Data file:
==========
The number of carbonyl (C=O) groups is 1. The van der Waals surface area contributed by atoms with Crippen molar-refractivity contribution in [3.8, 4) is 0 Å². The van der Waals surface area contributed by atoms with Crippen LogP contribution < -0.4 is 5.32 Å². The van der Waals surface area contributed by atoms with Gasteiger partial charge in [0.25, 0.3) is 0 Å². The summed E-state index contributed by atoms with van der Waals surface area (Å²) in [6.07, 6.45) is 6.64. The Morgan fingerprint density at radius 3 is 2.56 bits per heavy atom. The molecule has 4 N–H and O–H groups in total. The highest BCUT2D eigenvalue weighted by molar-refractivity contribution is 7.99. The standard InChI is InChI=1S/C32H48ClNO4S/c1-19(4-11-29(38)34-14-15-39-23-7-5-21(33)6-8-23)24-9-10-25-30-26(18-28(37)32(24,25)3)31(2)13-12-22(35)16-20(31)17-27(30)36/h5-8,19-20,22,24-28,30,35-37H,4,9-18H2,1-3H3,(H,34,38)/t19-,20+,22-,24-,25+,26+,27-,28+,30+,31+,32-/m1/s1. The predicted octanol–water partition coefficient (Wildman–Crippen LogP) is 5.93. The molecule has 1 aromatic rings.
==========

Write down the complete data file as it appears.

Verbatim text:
The number of carbonyl (C=O) groups is 1. The van der Waals surface area contributed by atoms with Crippen molar-refractivity contribution in [3.8, 4) is 0 Å². The van der Waals surface area contributed by atoms with Crippen LogP contribution < -0.4 is 5.32 Å². The van der Waals surface area contributed by atoms with Gasteiger partial charge in [0.25, 0.3) is 0 Å². The summed E-state index contributed by atoms with van der Waals surface area (Å²) in [6.07, 6.45) is 6.64. The Morgan fingerprint density at radius 3 is 2.56 bits per heavy atom. The molecule has 4 N–H and O–H groups in total. The highest BCUT2D eigenvalue weighted by molar-refractivity contribution is 7.99. The standard InChI is InChI=1S/C32H48ClNO4S/c1-19(4-11-29(38)34-14-15-39-23-7-5-21(33)6-8-23)24-9-10-25-30-26(18-28(37)32(24,25)3)31(2)13-12-22(35)16-20(31)17-27(30)36/h5-8,19-20,22,24-28,30,35-37H,4,9-18H2,1-3H3,(H,34,38)/t19-,20+,22-,24-,25+,26+,27-,28+,30+,31+,32-/m1/s1. The predicted octanol–water partition coefficient (Wildman–Crippen LogP) is 5.93. The molecule has 1 aromatic rings.